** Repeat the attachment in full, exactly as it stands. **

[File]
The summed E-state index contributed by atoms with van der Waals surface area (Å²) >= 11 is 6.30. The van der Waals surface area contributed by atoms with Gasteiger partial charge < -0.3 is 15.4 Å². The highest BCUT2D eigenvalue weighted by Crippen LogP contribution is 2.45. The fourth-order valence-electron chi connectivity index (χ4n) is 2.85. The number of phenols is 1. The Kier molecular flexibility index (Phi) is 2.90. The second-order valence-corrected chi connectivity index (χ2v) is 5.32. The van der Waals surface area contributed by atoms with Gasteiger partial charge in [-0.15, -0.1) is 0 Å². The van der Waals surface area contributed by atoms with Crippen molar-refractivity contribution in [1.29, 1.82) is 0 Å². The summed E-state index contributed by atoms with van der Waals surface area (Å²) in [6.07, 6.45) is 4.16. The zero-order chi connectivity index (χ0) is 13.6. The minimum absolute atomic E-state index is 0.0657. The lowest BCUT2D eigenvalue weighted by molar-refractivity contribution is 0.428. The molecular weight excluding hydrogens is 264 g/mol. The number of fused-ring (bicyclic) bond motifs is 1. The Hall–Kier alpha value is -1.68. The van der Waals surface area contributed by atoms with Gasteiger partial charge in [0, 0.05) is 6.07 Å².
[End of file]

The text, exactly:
The summed E-state index contributed by atoms with van der Waals surface area (Å²) >= 11 is 6.30. The van der Waals surface area contributed by atoms with Gasteiger partial charge < -0.3 is 15.4 Å². The highest BCUT2D eigenvalue weighted by Crippen LogP contribution is 2.45. The fourth-order valence-electron chi connectivity index (χ4n) is 2.85. The number of phenols is 1. The Kier molecular flexibility index (Phi) is 2.90. The second-order valence-corrected chi connectivity index (χ2v) is 5.32. The van der Waals surface area contributed by atoms with Gasteiger partial charge in [-0.15, -0.1) is 0 Å². The van der Waals surface area contributed by atoms with Crippen molar-refractivity contribution in [1.29, 1.82) is 0 Å². The summed E-state index contributed by atoms with van der Waals surface area (Å²) in [6.07, 6.45) is 4.16. The zero-order chi connectivity index (χ0) is 13.6. The minimum absolute atomic E-state index is 0.0657. The lowest BCUT2D eigenvalue weighted by molar-refractivity contribution is 0.428. The molecular weight excluding hydrogens is 264 g/mol. The number of fused-ring (bicyclic) bond motifs is 1. The Hall–Kier alpha value is -1.68. The van der Waals surface area contributed by atoms with Gasteiger partial charge in [0, 0.05) is 6.07 Å².